Thoughts on BBC Radio 4’s debate ‘The Global Philosopher’.
As the human race burns through more oil fields and woodlands, polluting the ocean, dumping waste and flooding inhabited land, it makes sense to ask the question: ‘who pays for climate change?’
For too long, leaders of the worst emitting countries have avoided answering this question. They have done so because they fear being financially worse off if they did. At first, it makes sense to suggest that the countries polluting the most can afford to pay for the damage they make. After all, more pollutants in the skies must mean greater production of goods and services – right?
Climate change is a social issue and should not be view through a nationalist lens. As one Canadian contributor to the programme said, ‘who are the largest emitters? Those are companies, those are co-operations, they are not countries.’ A nationalist response to climate change is limited to a carbon tax on companies. Although a carbon tax has its merits, it only works on the basis that ALL governments support and enforce it. If one country introduces a tax of say $20 per tonne of CO2, then a large multi-national cooperation will just relocate their headquarters to another country where the tax is lower or even non-existent.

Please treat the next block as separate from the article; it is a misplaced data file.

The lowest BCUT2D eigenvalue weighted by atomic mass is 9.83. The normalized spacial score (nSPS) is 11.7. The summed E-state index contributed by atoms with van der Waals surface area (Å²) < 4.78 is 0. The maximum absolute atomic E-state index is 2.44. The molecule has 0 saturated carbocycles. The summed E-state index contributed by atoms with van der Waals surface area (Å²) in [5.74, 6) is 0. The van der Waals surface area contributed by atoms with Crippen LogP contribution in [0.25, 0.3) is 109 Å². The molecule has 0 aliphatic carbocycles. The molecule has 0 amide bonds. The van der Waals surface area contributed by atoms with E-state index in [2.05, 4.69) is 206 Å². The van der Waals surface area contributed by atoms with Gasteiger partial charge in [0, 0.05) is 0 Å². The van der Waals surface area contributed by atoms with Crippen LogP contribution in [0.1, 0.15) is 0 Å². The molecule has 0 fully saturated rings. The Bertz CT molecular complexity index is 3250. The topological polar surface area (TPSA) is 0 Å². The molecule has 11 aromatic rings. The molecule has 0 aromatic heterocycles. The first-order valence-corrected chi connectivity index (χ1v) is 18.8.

Even if an international tax level is agreed, this also poses some difficulties. The world’s economies are at different stages of development, some more dependent than others on oil, coal and gas as a cheap means of production. This is no better than the current unfair share of the burden. The poorest still pay.
But to dismiss a loose carbon tax does not mean to diminish the role of governments in regulating carbon pollutants and sanctioning against those that are responsible for a disproportionate segment of carbon emissions.
In 2011, the US Federal Court heard the ‘American Electric Power Co. v. Connecticut’ case. It was the first time that an American company was being sued on a ‘public nuisance’ claim. The state argued that American Electric had irreversibly damaged the environment and although the company did not contest this accusation, it did question why the case was being heard by the Supreme Court.